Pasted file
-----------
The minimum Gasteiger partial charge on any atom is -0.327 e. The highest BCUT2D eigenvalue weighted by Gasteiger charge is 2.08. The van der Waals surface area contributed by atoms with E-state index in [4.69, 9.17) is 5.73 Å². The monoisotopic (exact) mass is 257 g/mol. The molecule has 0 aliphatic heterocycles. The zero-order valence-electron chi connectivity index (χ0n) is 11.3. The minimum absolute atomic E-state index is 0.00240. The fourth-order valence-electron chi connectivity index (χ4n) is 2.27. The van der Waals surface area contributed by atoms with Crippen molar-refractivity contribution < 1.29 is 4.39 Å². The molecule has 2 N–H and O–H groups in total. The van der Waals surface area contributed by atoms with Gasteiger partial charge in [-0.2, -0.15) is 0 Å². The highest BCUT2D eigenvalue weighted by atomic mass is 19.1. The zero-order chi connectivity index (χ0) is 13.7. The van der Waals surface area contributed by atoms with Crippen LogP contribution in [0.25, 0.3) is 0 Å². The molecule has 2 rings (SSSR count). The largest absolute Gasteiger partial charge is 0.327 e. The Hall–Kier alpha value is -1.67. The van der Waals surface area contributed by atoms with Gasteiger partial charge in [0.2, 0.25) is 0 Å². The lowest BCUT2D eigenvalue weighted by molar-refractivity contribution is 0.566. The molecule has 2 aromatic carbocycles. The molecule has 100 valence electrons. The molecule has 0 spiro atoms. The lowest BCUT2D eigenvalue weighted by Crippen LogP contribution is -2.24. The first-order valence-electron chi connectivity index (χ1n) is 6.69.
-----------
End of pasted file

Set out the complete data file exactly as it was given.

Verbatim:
The minimum Gasteiger partial charge on any atom is -0.327 e. The highest BCUT2D eigenvalue weighted by Gasteiger charge is 2.08. The van der Waals surface area contributed by atoms with E-state index in [4.69, 9.17) is 5.73 Å². The monoisotopic (exact) mass is 257 g/mol. The molecule has 0 aliphatic heterocycles. The zero-order valence-electron chi connectivity index (χ0n) is 11.3. The minimum absolute atomic E-state index is 0.00240. The fourth-order valence-electron chi connectivity index (χ4n) is 2.27. The van der Waals surface area contributed by atoms with Crippen molar-refractivity contribution < 1.29 is 4.39 Å². The molecule has 2 N–H and O–H groups in total. The van der Waals surface area contributed by atoms with Gasteiger partial charge in [-0.2, -0.15) is 0 Å². The highest BCUT2D eigenvalue weighted by atomic mass is 19.1. The zero-order chi connectivity index (χ0) is 13.7. The van der Waals surface area contributed by atoms with Crippen LogP contribution in [0.25, 0.3) is 0 Å². The molecule has 2 rings (SSSR count). The largest absolute Gasteiger partial charge is 0.327 e. The Hall–Kier alpha value is -1.67. The van der Waals surface area contributed by atoms with Gasteiger partial charge in [0.2, 0.25) is 0 Å². The lowest BCUT2D eigenvalue weighted by molar-refractivity contribution is 0.566. The molecule has 2 aromatic carbocycles. The molecule has 100 valence electrons. The molecule has 0 spiro atoms. The lowest BCUT2D eigenvalue weighted by Crippen LogP contribution is -2.24. The first-order valence-electron chi connectivity index (χ1n) is 6.69.